Sữa: milk. (Watch the dip of your tongue–Sửa: to fix.)
Curdle rinsed. Empty plastic gallons windchimed against your collected hollow aluminum. Cans creased sharp. Sliced your and mother’s fingerprints. Stung to grip the bag. Big enough to float. Gravity-less smile on cartoon Earth. Revolving wheels crush and haybale. Overalled, the attendant opened our bag to sort and toss. Five cents. Ten cents. Not in California, not in Minnesota. Lakes into which you’ve never dipped. Plunged plastic and metal recycled to coins and dollars and dinner to trash and back again. The once-sữa bottles lined up in front of us. “We don’t take these,” he told us, alone. “Trời ơi,” she muttered, then gave him her pleading beauty, the other side to the face that furrowed me into stealing napkins, single-serving salt and pepper, and sporks. Punctured by guilt, I filled my wounds with what she always told me: “It’s not the end of the world.” Shouldering weight, I untwisted caps and sandaled plastic into accordions. Music of air flushing out filled the space of understanding that he’d had it hard too. Look at us. Just a mother and a daughter. Blood lined her fingertips as she outstretched her palm for the cash. He started to ask her on a date, but she’d already turned her back. To my ear, in our language, she whispered, “Let’s get some fried chicken.” She reached for my hand. “And some gloves. And milk.”
Red in summer, our skin freckled by morning. With the sun, my dad and grandmother sandwiched me, our shadows stretching down the driveway. Garage sales at lifting marine layer. Sediment of grime on toys not as cherished as mine, smells of others’ lives in the pages of their books. Covered by a flimsy brown roof, a yellow plastic home in miniature. Nuclear doll family. Fractured postures from plastic heads screwed onto soft bodies slumped over the dining room table–a dining room table–as you peered through the made-in-China windows. Their eyes, all black, as if painted abyssal by Edward Hopper. Jerking in epileptic seizure, my dad’s body would burst red into his Jesus-light eyes and pressure release white foam cresting over his lolling tongue–paroxysms I tried to help stave off by being good, by walking the garage sales, by keeping the yellow house neat. With trembling hand, I tweezer-shelved tiny books and filled the fridge with hamster-sized cans and bottles, labels blurry to see. Here, I had grown all of this plastic interior life, only to eventually be garage-saled away again. After deaths. Uff-da. Other changes. The father’s plastic head, its cavernous eyes, maybe dusting away in another’s garage. Or nesting in the belly of a bird where waves meet land. Or tumbling, crushing, reshaping, spitting back out into another hungry red hand.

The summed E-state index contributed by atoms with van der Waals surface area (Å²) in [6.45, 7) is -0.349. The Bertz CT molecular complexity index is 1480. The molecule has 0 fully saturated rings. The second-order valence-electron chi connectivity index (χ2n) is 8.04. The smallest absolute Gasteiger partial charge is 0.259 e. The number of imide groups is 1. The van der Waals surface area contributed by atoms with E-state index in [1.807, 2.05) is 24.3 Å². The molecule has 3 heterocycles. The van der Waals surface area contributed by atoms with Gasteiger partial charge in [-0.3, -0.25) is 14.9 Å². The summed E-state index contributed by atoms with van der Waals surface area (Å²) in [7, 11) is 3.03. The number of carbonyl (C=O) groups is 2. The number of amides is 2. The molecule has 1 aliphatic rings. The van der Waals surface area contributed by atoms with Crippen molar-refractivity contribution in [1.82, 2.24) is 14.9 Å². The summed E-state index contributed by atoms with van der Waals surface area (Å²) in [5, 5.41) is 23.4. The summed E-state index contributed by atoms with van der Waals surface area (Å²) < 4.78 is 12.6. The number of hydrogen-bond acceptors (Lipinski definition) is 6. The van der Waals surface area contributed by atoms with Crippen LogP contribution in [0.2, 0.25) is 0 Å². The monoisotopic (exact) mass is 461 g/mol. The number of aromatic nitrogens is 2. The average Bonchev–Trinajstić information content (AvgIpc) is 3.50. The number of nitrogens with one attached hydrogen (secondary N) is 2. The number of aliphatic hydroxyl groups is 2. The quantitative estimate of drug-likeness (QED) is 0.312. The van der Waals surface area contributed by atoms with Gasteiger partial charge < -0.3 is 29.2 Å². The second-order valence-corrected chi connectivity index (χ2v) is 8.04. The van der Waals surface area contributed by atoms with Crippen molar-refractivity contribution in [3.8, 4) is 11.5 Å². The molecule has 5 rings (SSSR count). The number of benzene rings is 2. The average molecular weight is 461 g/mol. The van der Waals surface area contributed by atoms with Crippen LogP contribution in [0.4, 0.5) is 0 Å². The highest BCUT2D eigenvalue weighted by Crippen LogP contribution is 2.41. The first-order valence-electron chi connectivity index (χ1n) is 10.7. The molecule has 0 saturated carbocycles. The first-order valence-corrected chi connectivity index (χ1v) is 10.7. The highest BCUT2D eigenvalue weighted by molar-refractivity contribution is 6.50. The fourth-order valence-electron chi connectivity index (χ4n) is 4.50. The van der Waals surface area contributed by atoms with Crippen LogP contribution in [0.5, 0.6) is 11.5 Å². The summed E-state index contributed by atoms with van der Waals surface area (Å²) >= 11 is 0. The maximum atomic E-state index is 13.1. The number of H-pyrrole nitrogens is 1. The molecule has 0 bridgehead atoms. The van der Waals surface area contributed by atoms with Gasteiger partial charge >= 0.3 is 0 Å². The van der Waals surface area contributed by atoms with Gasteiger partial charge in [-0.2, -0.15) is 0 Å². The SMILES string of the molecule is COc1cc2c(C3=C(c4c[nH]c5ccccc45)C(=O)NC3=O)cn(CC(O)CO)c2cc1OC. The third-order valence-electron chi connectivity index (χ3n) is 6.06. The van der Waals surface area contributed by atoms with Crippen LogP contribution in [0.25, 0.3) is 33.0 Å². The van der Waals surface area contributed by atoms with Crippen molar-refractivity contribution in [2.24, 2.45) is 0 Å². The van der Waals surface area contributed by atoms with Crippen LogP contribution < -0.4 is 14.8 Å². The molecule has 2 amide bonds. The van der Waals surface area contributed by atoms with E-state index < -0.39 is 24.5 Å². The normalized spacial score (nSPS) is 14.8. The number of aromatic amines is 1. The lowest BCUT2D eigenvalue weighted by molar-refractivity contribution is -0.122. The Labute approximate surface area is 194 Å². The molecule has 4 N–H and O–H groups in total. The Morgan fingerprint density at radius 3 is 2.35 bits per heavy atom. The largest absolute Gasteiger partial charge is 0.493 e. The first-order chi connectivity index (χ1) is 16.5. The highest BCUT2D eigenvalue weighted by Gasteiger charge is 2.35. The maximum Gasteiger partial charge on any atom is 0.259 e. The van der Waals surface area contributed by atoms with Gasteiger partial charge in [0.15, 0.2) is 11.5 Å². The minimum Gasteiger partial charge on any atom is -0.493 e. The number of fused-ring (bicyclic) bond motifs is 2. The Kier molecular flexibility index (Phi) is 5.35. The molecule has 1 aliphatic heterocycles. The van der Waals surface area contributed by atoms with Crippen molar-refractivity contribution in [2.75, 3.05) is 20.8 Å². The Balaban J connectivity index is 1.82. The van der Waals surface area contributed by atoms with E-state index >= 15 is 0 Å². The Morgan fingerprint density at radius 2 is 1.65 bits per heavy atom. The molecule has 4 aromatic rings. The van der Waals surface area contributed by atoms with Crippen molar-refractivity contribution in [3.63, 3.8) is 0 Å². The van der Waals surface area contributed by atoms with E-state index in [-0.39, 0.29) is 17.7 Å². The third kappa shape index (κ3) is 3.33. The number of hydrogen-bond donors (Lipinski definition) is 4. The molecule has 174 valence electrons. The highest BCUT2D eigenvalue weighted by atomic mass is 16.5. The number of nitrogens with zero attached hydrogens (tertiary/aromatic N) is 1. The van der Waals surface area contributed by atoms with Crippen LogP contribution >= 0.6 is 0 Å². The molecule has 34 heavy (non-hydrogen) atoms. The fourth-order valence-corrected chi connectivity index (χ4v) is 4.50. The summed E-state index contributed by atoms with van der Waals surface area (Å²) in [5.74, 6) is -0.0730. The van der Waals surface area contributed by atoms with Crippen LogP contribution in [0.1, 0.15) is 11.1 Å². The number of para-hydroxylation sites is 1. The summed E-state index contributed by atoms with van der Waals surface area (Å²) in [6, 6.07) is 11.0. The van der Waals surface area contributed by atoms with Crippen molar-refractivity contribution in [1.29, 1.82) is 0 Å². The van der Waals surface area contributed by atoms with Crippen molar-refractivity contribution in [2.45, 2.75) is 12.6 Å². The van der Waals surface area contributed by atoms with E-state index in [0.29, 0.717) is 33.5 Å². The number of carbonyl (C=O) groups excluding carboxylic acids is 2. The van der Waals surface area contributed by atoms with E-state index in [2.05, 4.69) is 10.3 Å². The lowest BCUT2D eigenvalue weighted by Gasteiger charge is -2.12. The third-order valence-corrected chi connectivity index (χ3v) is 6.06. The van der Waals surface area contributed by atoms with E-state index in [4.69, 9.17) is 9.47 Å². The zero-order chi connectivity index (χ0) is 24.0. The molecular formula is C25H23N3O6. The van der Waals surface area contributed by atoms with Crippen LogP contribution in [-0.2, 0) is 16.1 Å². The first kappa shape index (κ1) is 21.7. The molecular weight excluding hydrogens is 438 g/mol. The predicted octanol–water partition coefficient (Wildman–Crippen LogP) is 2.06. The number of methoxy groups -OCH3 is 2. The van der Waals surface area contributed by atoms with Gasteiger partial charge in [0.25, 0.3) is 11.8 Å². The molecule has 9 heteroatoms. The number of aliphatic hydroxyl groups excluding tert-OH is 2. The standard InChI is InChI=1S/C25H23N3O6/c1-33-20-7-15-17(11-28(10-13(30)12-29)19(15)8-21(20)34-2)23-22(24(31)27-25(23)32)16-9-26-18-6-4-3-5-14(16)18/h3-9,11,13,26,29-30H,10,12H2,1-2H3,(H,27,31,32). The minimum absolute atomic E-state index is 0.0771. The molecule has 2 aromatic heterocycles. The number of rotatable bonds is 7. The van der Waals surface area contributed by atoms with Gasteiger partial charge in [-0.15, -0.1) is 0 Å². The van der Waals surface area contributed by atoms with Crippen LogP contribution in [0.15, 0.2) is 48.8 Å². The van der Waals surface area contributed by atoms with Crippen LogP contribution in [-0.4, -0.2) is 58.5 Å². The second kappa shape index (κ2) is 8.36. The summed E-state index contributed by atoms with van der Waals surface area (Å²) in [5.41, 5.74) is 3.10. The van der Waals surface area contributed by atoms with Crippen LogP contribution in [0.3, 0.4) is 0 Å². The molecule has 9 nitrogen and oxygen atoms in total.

Jade Hidle (she/her/hers) is the proud Vietnamese-Irish-Norwegian daughter of a refugee. Her travel memoir, The Return to Viet Nam, was published by Transcurrent Press in 2016, and her work has also been featured in Southern Humanities Review, Poetry Northwest, Witness Magazine, Flash Fiction Magazine, The West Trade Review, Bangalore Review, Columbia Journal, New Delta Review, and the Diasporic Vietnamese Artists Network’s diacritics.org. You can follow her at @jadethidle.